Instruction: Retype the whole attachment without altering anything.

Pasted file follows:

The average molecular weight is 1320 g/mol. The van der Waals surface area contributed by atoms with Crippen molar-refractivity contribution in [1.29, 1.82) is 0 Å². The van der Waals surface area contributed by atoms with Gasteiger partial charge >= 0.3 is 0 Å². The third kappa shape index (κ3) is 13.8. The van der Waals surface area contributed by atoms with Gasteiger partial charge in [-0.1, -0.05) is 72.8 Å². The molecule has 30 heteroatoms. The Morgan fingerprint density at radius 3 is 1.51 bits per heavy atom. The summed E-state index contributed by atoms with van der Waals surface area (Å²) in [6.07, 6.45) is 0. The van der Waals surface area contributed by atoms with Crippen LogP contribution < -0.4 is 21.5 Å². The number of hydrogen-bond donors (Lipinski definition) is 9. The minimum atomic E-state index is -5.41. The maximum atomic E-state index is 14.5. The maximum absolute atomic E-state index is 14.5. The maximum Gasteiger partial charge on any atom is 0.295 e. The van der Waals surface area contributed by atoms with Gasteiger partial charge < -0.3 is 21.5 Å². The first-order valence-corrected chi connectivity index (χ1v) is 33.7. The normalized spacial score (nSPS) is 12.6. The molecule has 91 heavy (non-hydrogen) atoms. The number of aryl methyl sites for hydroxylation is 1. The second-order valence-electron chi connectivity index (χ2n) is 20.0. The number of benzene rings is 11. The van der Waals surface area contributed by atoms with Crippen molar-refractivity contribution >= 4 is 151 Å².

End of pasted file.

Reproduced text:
The average molecular weight is 1320 g/mol. The van der Waals surface area contributed by atoms with Crippen molar-refractivity contribution in [1.29, 1.82) is 0 Å². The van der Waals surface area contributed by atoms with Gasteiger partial charge >= 0.3 is 0 Å². The third kappa shape index (κ3) is 13.8. The van der Waals surface area contributed by atoms with Gasteiger partial charge in [-0.1, -0.05) is 72.8 Å². The molecule has 30 heteroatoms. The Morgan fingerprint density at radius 3 is 1.51 bits per heavy atom. The summed E-state index contributed by atoms with van der Waals surface area (Å²) in [6.07, 6.45) is 0. The van der Waals surface area contributed by atoms with Crippen LogP contribution < -0.4 is 21.5 Å². The number of hydrogen-bond donors (Lipinski definition) is 9. The minimum atomic E-state index is -5.41. The maximum atomic E-state index is 14.5. The maximum absolute atomic E-state index is 14.5. The maximum Gasteiger partial charge on any atom is 0.295 e. The van der Waals surface area contributed by atoms with Gasteiger partial charge < -0.3 is 21.5 Å². The first-order valence-corrected chi connectivity index (χ1v) is 33.7. The normalized spacial score (nSPS) is 12.6. The molecule has 91 heavy (non-hydrogen) atoms. The number of aryl methyl sites for hydroxylation is 1. The second-order valence-electron chi connectivity index (χ2n) is 20.0. The number of benzene rings is 11. The van der Waals surface area contributed by atoms with Crippen molar-refractivity contribution >= 4 is 151 Å².